Mao Zedong was a Chairman of the Chinese Communist Party. He died in 1945 and soon after his death, the country built a mausoleum for his final resting place. His body was embalmed to preserve in spite of his wish to be cremated. Mao Zedong’s tomb is still popular with pilgrims.
His body now is displayed in a mausoleum in the middle of Tienanmen Square, Beijing. The country claimed that it is indeed his preserved body. However, skeptics are persuaded that it is just his wax sculpture.
As the mausoleum is open for public you can go there to form your own opinion. Every day, large groups of tourists and pilgrims form long snake curved lines moving along to enter the Memorial Hall. Private tours are also available to bypass the long queue and enter the Chairman Mao Memorial Hall without waiting too much.
The making of this casket itself took a lot of effort. In fact, the developing project was distributed all over China back then. The design of the 608th factory was chosen after surviving several environmental tests. This crystal coffin and its surrounding only were estimated to take up to $500,000 in its process of making.
Situated in Red Square in the center of Moscow, Lenin's Mausoleum is another famous resting place of a state leader, Soviet, this time, open to the public. Vladimir Lenin’s preserved body has been on public display there since shortly after his death in 1924, with rare exceptions in wartime. Aleksey Shchusev's diminutive but monumental granite structure incorporates some elements from ancient mausoleums, such as the Step Pyramid, the Tomb of Cyrus the Great and, to some degree, Temple of the Inscriptions.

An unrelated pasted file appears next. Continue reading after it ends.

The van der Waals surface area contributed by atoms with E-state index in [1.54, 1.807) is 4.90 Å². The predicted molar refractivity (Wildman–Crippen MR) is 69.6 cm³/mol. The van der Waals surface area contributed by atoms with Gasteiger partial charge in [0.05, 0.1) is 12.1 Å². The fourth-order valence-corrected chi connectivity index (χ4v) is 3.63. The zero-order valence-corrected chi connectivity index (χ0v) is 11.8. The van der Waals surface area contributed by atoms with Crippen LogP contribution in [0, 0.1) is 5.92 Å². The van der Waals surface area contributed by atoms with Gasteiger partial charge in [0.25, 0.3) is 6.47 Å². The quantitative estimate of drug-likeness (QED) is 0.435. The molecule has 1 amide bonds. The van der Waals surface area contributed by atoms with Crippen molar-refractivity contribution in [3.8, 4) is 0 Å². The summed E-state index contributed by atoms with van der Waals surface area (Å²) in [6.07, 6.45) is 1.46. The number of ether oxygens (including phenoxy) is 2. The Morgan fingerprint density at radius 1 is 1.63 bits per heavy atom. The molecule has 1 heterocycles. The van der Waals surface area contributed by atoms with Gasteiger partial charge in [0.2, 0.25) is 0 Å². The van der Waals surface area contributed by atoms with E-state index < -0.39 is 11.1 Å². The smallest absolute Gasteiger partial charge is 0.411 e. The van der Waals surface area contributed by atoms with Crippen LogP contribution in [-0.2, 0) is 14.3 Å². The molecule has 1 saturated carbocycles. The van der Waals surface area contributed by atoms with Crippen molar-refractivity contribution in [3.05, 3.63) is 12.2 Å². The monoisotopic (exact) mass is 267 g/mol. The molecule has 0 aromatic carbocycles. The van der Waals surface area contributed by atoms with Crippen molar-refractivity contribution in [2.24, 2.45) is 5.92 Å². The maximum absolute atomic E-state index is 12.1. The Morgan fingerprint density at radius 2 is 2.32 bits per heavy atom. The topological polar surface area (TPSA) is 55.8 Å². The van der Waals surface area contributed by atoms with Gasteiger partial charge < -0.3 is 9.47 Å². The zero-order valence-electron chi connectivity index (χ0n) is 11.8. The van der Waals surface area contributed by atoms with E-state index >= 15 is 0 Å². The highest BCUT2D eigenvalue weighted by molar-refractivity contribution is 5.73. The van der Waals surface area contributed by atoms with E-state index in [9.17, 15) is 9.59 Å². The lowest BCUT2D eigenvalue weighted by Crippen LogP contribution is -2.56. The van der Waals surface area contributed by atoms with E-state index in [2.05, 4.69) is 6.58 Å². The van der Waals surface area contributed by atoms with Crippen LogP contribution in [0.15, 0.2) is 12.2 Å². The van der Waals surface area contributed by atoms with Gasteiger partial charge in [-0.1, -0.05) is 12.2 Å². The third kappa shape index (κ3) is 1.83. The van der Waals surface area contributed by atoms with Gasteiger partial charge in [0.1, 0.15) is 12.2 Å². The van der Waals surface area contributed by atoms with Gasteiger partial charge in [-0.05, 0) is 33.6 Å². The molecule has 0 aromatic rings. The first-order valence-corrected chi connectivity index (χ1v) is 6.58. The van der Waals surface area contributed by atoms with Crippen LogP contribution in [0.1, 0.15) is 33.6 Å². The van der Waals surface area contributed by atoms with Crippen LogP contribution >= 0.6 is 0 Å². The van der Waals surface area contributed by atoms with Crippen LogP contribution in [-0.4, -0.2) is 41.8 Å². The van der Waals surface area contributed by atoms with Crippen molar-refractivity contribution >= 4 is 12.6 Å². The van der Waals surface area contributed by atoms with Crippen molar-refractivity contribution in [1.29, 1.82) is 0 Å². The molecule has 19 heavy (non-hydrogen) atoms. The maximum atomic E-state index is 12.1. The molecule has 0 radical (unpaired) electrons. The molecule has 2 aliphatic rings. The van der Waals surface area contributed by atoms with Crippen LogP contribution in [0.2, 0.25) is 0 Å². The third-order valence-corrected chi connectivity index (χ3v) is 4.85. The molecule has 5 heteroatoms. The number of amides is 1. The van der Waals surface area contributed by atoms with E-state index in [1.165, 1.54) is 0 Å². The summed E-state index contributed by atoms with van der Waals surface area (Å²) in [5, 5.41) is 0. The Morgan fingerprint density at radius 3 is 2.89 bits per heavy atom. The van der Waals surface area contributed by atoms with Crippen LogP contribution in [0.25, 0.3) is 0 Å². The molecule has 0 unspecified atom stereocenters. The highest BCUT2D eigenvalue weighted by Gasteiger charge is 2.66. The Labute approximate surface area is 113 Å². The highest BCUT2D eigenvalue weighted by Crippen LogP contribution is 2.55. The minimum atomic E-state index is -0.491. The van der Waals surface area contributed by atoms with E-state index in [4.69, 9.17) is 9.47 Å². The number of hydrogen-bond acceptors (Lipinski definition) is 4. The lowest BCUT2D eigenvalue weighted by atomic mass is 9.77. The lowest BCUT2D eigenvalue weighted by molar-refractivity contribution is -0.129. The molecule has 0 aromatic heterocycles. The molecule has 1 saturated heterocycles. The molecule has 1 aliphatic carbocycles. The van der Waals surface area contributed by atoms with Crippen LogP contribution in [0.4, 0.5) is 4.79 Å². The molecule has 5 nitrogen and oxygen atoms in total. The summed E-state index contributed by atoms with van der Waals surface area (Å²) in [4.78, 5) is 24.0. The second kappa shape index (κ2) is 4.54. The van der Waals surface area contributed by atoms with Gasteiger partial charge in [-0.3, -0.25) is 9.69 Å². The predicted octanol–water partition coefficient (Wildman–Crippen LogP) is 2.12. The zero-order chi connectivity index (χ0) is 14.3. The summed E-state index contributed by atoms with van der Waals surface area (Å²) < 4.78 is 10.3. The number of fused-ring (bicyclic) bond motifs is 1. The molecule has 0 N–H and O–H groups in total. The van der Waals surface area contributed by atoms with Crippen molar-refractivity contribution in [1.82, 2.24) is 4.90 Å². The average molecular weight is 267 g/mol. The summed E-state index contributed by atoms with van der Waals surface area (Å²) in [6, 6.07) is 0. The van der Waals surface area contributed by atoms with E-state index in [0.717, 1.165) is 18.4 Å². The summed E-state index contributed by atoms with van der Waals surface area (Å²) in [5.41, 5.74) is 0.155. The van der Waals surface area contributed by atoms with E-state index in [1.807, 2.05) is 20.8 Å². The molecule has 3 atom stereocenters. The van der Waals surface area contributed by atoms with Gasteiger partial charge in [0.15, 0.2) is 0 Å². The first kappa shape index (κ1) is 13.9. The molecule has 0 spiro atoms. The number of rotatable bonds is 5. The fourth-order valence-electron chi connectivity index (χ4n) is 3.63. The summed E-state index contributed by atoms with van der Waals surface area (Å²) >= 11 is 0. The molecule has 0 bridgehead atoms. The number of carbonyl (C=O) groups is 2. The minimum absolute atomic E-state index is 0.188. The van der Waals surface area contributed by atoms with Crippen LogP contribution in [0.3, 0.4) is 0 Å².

Since 1991, there has been some discussion about removing the Kremlin Wall Necropolis and burying Lenin's body. There is no information available in open sources concerning the price of Linin’s Tomb but the annual cost of maintaining the body of former Soviet leader in the mausoleum on Moscow's Red Square is estimated at 13 million rubles ($197,000) for 2016. This amount of money is required to ensure medical and biological works to maintain Lenin's body.
The Toraja people in Sulawesi, Indonesia, have what is probably the most complex funeral ritual in the world. When someone dies, the funeral is attended by a lot of people and can last for days! But that's not the strange part - this is: the funeral ceremony is often held weeks, months, or even years after the death (to give the family of the deceased time to raise enough money for expenses).
Torajans can wait that long because they believe that death is not a sudden event but instead a gradual process towards the afterlife (if you're wondering about the smell - the dead body is embalmed within the first few days of death, then stored in a secret place until the funeral ceremony).
After much partying (including the slaughter of one or several water buffaloes), the dead is buried in a stone cave carved out of a rocky cliff. A wood-carved effigy called tau tau, carved with the likeness of the dead person is then placed in the balcony of the tomb to represent the dead and watch over their remains.
Sometimes, it’s not about marble statues or thousands of pilgrims, it’s all about the interior.
Look carefully, and you could even notice that there is a flat screen TV and also a DVD player.